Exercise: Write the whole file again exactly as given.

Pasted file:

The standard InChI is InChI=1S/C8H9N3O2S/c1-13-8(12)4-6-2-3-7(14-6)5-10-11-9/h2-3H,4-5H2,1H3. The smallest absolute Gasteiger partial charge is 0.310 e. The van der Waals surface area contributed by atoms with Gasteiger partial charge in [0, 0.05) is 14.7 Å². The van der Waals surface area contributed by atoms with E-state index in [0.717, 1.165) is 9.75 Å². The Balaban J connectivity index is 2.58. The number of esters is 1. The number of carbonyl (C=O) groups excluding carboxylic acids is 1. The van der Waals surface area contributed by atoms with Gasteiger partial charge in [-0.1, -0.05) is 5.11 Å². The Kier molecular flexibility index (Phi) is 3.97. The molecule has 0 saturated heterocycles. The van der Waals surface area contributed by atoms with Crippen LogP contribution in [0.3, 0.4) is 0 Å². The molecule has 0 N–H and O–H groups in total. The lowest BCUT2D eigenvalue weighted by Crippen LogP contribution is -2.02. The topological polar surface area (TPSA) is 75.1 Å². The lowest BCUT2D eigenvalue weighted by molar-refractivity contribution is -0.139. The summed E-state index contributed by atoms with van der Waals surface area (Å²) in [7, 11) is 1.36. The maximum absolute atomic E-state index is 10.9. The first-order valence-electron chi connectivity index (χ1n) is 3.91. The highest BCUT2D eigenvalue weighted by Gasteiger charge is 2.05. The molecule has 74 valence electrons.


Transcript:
The standard InChI is InChI=1S/C8H9N3O2S/c1-13-8(12)4-6-2-3-7(14-6)5-10-11-9/h2-3H,4-5H2,1H3. The smallest absolute Gasteiger partial charge is 0.310 e. The van der Waals surface area contributed by atoms with Gasteiger partial charge in [0, 0.05) is 14.7 Å². The van der Waals surface area contributed by atoms with E-state index in [0.717, 1.165) is 9.75 Å². The Balaban J connectivity index is 2.58. The number of esters is 1. The number of carbonyl (C=O) groups excluding carboxylic acids is 1. The van der Waals surface area contributed by atoms with Gasteiger partial charge in [-0.1, -0.05) is 5.11 Å². The Kier molecular flexibility index (Phi) is 3.97. The molecule has 0 saturated heterocycles. The van der Waals surface area contributed by atoms with Crippen LogP contribution in [0.3, 0.4) is 0 Å². The molecule has 0 N–H and O–H groups in total. The lowest BCUT2D eigenvalue weighted by Crippen LogP contribution is -2.02. The topological polar surface area (TPSA) is 75.1 Å². The lowest BCUT2D eigenvalue weighted by molar-refractivity contribution is -0.139. The summed E-state index contributed by atoms with van der Waals surface area (Å²) in [7, 11) is 1.36. The maximum absolute atomic E-state index is 10.9. The first-order valence-electron chi connectivity index (χ1n) is 3.91. The highest BCUT2D eigenvalue weighted by Gasteiger charge is 2.05. The molecule has 74 valence electrons.